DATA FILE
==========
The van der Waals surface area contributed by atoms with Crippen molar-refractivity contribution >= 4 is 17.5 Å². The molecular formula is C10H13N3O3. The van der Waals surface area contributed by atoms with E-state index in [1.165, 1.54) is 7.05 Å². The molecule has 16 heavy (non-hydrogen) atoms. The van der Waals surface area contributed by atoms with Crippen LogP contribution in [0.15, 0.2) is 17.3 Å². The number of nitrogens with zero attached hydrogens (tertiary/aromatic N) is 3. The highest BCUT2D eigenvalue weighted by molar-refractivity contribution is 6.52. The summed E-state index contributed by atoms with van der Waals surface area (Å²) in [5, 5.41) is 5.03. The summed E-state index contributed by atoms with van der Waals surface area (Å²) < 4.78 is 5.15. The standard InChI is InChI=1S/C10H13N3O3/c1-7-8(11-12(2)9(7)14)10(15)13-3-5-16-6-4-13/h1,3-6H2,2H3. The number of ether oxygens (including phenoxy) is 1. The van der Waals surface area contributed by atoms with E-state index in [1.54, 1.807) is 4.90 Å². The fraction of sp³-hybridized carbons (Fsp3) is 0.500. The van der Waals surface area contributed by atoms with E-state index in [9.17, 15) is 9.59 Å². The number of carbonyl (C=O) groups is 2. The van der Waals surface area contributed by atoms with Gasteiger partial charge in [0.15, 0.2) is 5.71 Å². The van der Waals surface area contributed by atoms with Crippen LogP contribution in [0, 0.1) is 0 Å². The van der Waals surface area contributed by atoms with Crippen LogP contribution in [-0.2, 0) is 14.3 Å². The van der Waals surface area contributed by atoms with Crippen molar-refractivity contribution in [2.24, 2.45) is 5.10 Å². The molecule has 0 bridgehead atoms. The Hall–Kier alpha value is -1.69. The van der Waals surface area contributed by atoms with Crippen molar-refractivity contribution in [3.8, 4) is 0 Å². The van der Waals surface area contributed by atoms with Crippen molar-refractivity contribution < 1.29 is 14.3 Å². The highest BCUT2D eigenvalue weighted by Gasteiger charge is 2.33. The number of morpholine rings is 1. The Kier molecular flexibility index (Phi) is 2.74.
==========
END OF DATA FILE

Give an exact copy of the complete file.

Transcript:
The van der Waals surface area contributed by atoms with Crippen molar-refractivity contribution >= 4 is 17.5 Å². The molecular formula is C10H13N3O3. The van der Waals surface area contributed by atoms with E-state index in [1.165, 1.54) is 7.05 Å². The molecule has 16 heavy (non-hydrogen) atoms. The van der Waals surface area contributed by atoms with Crippen LogP contribution in [0.15, 0.2) is 17.3 Å². The number of nitrogens with zero attached hydrogens (tertiary/aromatic N) is 3. The highest BCUT2D eigenvalue weighted by molar-refractivity contribution is 6.52. The summed E-state index contributed by atoms with van der Waals surface area (Å²) in [5, 5.41) is 5.03. The summed E-state index contributed by atoms with van der Waals surface area (Å²) < 4.78 is 5.15. The standard InChI is InChI=1S/C10H13N3O3/c1-7-8(11-12(2)9(7)14)10(15)13-3-5-16-6-4-13/h1,3-6H2,2H3. The number of ether oxygens (including phenoxy) is 1. The van der Waals surface area contributed by atoms with E-state index in [1.54, 1.807) is 4.90 Å². The fraction of sp³-hybridized carbons (Fsp3) is 0.500. The van der Waals surface area contributed by atoms with E-state index in [9.17, 15) is 9.59 Å². The number of carbonyl (C=O) groups is 2. The van der Waals surface area contributed by atoms with Gasteiger partial charge in [0.15, 0.2) is 5.71 Å². The van der Waals surface area contributed by atoms with Crippen LogP contribution in [0, 0.1) is 0 Å². The van der Waals surface area contributed by atoms with Crippen LogP contribution in [-0.2, 0) is 14.3 Å². The van der Waals surface area contributed by atoms with Crippen molar-refractivity contribution in [2.24, 2.45) is 5.10 Å². The molecule has 0 bridgehead atoms. The Hall–Kier alpha value is -1.69. The van der Waals surface area contributed by atoms with Crippen molar-refractivity contribution in [3.8, 4) is 0 Å². The van der Waals surface area contributed by atoms with Crippen molar-refractivity contribution < 1.29 is 14.3 Å². The highest BCUT2D eigenvalue weighted by Gasteiger charge is 2.33. The number of morpholine rings is 1. The Kier molecular flexibility index (Phi) is 2.74.